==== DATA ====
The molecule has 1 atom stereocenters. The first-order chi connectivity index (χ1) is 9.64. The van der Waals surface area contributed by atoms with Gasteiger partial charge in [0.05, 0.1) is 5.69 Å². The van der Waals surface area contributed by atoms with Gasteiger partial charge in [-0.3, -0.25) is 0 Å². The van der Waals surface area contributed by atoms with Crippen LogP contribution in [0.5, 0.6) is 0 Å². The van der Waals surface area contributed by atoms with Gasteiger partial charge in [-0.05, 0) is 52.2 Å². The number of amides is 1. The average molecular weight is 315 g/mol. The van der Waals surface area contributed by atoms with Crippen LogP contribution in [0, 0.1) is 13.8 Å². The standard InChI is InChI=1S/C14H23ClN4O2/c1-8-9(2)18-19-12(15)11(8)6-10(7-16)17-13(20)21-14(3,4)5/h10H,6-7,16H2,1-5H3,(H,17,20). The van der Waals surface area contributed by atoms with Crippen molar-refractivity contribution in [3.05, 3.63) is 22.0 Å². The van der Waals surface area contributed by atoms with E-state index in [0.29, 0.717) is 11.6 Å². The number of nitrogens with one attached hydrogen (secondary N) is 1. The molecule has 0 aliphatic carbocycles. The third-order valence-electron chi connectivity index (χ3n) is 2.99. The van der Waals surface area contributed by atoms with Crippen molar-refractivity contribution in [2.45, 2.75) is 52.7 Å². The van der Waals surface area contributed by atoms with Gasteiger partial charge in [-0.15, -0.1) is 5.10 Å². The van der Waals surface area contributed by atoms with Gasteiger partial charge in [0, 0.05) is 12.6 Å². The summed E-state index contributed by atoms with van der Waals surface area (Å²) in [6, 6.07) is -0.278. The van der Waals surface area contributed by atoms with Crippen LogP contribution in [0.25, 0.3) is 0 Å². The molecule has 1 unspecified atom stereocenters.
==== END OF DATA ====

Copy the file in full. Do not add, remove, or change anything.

The molecule has 1 atom stereocenters. The first-order chi connectivity index (χ1) is 9.64. The van der Waals surface area contributed by atoms with Gasteiger partial charge in [0.05, 0.1) is 5.69 Å². The van der Waals surface area contributed by atoms with Gasteiger partial charge in [-0.3, -0.25) is 0 Å². The van der Waals surface area contributed by atoms with Crippen LogP contribution in [0.5, 0.6) is 0 Å². The van der Waals surface area contributed by atoms with Gasteiger partial charge in [-0.05, 0) is 52.2 Å². The number of amides is 1. The average molecular weight is 315 g/mol. The van der Waals surface area contributed by atoms with Crippen LogP contribution in [0, 0.1) is 13.8 Å². The standard InChI is InChI=1S/C14H23ClN4O2/c1-8-9(2)18-19-12(15)11(8)6-10(7-16)17-13(20)21-14(3,4)5/h10H,6-7,16H2,1-5H3,(H,17,20). The van der Waals surface area contributed by atoms with Crippen molar-refractivity contribution in [3.05, 3.63) is 22.0 Å². The van der Waals surface area contributed by atoms with E-state index in [0.29, 0.717) is 11.6 Å². The number of nitrogens with one attached hydrogen (secondary N) is 1. The molecule has 0 aliphatic carbocycles. The third-order valence-electron chi connectivity index (χ3n) is 2.99. The van der Waals surface area contributed by atoms with Crippen molar-refractivity contribution in [2.45, 2.75) is 52.7 Å². The van der Waals surface area contributed by atoms with Gasteiger partial charge in [-0.15, -0.1) is 5.10 Å². The van der Waals surface area contributed by atoms with Gasteiger partial charge in [0, 0.05) is 12.6 Å². The summed E-state index contributed by atoms with van der Waals surface area (Å²) in [6, 6.07) is -0.278. The van der Waals surface area contributed by atoms with Crippen LogP contribution in [0.25, 0.3) is 0 Å². The molecule has 1 unspecified atom stereocenters.